Plain pasta isn't exactly full of flavor, so it helps to pair it with a decent sauce. Consumer Reports' trained tasters found three Excellent choices among the 20 they tried.
Among the best is Giada De Laurentiis (from Target), just 60 cents per half-cup. It's balanced and fresh-tasting, with a buttery richness. Also Excellent are Victoria and Mario Batali, though the Batali costs more than twice as much as the De Laurentiis, ounce for ounce. Three sauces are Very Good, and most of the rest are merely OK; Hunt's Traditional is only Fair. It tastes a bit like tomato paste and is slightly sour, with a soapy, perfumey off-taste.
What's in a famous name? Although the tested De Laurentiis and Batali sauces score high, Paul Newman's rates far lower. Well-known store brands including Great Value (Walmart), Trader Giotto's (Trader Joe's), Kirkland Signature (Costco), and 365 Everyday Value (Whole Foods) are also middling, with the best of that group, Great Value, also the cheapest, at 22 cents per half-cup.
Brandmates aren't equally tasty. Although Barilla and Bertolli tomato and basil sauces are Very Good, the marinara versions are Good. Don't assume that all sauces by a particular manufacturer will be of similar quality.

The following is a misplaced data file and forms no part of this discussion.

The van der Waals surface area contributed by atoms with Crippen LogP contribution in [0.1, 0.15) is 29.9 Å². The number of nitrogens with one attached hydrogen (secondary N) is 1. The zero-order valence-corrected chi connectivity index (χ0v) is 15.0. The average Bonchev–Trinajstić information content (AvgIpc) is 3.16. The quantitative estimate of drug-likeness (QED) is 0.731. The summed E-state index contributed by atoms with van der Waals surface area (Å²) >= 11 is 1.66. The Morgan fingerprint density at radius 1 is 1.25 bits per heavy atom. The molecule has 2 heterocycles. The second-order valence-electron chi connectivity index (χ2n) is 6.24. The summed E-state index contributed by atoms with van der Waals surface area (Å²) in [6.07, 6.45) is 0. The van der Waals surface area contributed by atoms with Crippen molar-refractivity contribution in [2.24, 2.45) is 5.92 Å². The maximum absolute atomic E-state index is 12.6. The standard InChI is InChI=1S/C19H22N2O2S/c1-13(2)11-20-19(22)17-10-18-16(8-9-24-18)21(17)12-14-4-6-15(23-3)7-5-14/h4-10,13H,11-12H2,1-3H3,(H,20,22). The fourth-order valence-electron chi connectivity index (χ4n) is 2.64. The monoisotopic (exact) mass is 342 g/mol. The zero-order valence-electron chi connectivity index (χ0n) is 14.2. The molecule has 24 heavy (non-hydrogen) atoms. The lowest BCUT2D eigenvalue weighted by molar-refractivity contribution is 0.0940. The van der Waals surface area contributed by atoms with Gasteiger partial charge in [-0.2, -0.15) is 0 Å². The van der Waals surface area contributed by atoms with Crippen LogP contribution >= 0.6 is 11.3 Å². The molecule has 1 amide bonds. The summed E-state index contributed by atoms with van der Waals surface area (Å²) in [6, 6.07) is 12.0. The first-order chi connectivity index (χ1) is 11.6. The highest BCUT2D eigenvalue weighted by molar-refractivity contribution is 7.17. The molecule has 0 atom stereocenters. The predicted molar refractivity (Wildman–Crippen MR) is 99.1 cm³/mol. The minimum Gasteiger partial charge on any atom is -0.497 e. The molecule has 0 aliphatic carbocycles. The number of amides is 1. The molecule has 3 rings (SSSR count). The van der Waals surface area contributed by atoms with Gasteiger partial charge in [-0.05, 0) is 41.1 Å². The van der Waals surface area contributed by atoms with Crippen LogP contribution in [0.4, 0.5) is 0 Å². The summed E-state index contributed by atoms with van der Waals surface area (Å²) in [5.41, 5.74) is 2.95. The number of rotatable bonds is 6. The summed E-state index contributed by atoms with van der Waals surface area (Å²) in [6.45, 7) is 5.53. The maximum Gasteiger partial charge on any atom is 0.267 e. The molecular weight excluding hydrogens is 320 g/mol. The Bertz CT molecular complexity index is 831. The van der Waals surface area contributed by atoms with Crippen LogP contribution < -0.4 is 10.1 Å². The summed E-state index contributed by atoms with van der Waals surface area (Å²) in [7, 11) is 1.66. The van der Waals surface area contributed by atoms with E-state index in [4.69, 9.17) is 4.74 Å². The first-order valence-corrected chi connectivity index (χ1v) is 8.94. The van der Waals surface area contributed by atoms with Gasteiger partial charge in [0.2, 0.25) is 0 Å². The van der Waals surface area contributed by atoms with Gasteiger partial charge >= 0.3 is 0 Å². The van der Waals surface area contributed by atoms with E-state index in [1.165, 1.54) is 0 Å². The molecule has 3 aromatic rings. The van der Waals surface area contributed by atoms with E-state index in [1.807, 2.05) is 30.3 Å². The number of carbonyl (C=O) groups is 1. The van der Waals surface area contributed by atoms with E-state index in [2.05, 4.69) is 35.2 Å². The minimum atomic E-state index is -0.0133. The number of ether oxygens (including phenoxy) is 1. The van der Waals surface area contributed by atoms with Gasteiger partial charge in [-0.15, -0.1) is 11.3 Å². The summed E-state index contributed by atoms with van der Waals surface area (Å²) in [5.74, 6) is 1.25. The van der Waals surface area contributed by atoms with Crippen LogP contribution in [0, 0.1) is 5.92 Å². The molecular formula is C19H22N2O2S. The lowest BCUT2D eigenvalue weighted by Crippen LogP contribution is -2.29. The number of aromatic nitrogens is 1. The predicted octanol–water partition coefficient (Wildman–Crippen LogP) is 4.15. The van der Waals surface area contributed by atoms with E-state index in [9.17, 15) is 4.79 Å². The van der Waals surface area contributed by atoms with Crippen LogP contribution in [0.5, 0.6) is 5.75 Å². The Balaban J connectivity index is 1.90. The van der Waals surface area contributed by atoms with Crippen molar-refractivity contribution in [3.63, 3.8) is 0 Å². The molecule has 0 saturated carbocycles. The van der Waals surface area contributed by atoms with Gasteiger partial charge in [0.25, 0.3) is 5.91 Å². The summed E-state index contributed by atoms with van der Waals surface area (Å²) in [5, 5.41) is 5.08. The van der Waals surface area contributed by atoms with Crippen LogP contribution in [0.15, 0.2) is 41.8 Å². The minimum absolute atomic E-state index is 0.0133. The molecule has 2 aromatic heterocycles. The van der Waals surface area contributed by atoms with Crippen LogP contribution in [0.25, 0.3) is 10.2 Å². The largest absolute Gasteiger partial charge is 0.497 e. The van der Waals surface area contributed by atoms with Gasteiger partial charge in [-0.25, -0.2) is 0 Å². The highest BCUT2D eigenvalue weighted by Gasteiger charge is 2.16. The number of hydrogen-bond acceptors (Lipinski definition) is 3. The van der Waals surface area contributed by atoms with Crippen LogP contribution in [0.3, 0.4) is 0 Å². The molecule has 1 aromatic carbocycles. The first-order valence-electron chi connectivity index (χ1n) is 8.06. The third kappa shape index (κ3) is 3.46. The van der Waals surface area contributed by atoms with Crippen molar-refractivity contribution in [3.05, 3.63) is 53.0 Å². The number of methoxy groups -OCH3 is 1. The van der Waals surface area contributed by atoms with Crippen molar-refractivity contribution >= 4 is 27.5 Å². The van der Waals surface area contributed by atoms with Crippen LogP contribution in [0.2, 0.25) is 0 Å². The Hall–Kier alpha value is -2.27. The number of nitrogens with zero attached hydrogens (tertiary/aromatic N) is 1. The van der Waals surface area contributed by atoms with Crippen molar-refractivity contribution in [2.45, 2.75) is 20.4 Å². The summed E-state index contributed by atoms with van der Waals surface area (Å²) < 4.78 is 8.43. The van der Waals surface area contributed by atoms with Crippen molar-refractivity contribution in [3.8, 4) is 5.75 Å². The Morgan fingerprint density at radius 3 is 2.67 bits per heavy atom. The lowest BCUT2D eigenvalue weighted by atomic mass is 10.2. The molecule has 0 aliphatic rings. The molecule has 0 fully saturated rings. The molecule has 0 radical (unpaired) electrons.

Judged on calories, fats, sodium, sugars, fiber, calcium, and iron, most products earned a score of Good. (Newman's Own includes some iron and fiber, so it squeaks into the Very Good category for nutrition.) Still, the numbers differ: Calories per half-cup range from 40 to 100; fat from 1 to 7 grams; sodium from 340 to 560 milligrams; and sugars from 2 to 12 grams.
Giada De Laurentiis Tomato Basil is a CR Best Buy. Victoria and Mario Batali, runners-up, are pricier but also somewhat lower in calories, fat, and sugars. All three taste as if made with fresh ingredients. Cost is based on approximate retail prices of the containers we bought. Costco's came in the biggest jar, 32 ounces; Trader Joe's in the smallest, 18 ounces.
Our tasters also tried Classico Signature Recipes Creamy Alfredo and the same product in a Light version. Regular has 100 calories and 9 grams of fat per serving (a quarter-cup for these sauces); Light shaves off about 40 calories and 4 grams of fat. Both taste mediocre, and neither comes close to a traditional Alfredo sauce. They taste so similar on fettuccine that if you must eat jarred Alfredo sauce, you might as well choose Light and save calories and fat.